I have been living with a non-union for more than a year. I still have the original screws and plate(broken), but no pain. My advice. Even if it's broken, don't fix it unless it's painful. I don't know why my toe didn't fuse. I'm sorry you had all the problems you did, but unless you are having pain, I wouldn't have more surgery. I play golf at least 3 times a week. But...I walk very deliberate, That is to say, I avoid uneven ground, shoes that put undo stress on the toe, and try to limit my time on my feet. I know based on the condition my foot was in before the surgery, I will never be 100%. I'm lucky I don't have to work. But I know if I had to, I could with a few concessions.
I don't see why you can't surf. I've never been able to, but I know how it feels to love a sport and feel you'll never be able to do it again. I was an avid skater, taught step class, Spin, certified to teach Pilates, aerobics, you name it. I still love those sports, but have scaled back the intensity. I started playing golf with my husband a few years ago, and it replaced all those other sports.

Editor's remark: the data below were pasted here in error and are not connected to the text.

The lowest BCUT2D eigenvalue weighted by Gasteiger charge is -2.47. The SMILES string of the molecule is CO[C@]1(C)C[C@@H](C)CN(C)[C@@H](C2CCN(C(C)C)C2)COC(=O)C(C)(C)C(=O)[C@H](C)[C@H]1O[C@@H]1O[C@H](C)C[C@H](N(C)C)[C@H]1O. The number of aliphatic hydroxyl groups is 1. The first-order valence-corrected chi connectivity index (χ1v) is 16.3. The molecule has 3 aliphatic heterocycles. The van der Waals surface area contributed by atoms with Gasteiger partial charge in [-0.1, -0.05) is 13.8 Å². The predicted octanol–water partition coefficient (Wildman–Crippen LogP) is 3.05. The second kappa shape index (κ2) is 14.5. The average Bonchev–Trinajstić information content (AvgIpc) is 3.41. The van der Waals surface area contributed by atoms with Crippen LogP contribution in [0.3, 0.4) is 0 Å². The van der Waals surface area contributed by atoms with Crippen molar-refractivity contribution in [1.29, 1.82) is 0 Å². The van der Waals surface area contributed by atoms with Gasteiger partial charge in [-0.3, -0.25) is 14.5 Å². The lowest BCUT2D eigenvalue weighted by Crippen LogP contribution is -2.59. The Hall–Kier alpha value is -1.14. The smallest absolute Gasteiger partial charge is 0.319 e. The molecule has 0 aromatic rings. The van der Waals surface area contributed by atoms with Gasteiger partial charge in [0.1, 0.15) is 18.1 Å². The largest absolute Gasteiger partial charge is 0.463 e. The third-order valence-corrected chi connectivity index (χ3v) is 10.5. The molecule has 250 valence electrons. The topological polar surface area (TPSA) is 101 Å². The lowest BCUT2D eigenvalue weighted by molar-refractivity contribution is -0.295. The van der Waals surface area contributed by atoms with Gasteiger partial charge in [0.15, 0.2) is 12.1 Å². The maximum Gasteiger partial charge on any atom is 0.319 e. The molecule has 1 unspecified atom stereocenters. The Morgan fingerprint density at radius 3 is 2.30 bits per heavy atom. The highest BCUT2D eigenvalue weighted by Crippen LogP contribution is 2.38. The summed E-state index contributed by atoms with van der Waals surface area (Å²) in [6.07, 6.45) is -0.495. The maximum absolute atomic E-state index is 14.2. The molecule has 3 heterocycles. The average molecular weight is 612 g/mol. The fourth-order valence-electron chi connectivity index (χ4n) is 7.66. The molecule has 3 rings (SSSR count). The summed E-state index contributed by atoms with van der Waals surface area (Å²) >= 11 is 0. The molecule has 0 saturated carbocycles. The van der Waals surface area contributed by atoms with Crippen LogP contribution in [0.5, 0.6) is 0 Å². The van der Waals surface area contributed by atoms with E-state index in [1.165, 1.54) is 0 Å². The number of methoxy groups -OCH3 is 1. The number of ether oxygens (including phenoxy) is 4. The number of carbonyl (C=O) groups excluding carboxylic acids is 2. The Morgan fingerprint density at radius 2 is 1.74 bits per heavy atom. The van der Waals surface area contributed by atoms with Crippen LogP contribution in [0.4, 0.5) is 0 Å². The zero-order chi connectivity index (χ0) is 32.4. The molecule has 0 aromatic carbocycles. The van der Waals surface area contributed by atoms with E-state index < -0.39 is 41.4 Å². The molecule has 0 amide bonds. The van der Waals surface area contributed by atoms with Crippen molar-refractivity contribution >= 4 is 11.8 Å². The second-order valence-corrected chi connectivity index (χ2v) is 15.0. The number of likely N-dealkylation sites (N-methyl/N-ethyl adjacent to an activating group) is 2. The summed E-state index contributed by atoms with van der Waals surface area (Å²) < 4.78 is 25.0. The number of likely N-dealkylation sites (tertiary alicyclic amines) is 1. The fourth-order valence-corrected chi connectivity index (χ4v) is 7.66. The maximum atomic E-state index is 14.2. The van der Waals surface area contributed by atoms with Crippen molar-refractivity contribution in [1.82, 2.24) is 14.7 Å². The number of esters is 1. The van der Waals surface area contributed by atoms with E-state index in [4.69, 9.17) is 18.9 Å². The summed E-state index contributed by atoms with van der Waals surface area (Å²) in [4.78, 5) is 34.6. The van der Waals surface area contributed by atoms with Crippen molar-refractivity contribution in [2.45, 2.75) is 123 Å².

Hang in there,

Linda
[QUOTE=surferjill;4113530]Hi I am living in hope of one day being able to put on a shoe or more importantly pull on my fins and ride a few waves on my bodyboard. Last September I had my big toe fused because the pain was crippling. A year later after a surgical infection, 10 days in hospital recovering from septacemia, and a long battle to heal the incision, the fusion has well and truley failed. The surgeon took the screws and bone fragments out this week and for the first time in months I can sort of walk without the surgical boot despite there being no fusion. What happens if you leave the foot unfused. I am not at all keen to be laid up for another year!!! I had no chosie with the original surgery and now want to make a good decision about what to do next. Any ideas. Thanks surfjillnot![/QUOTE]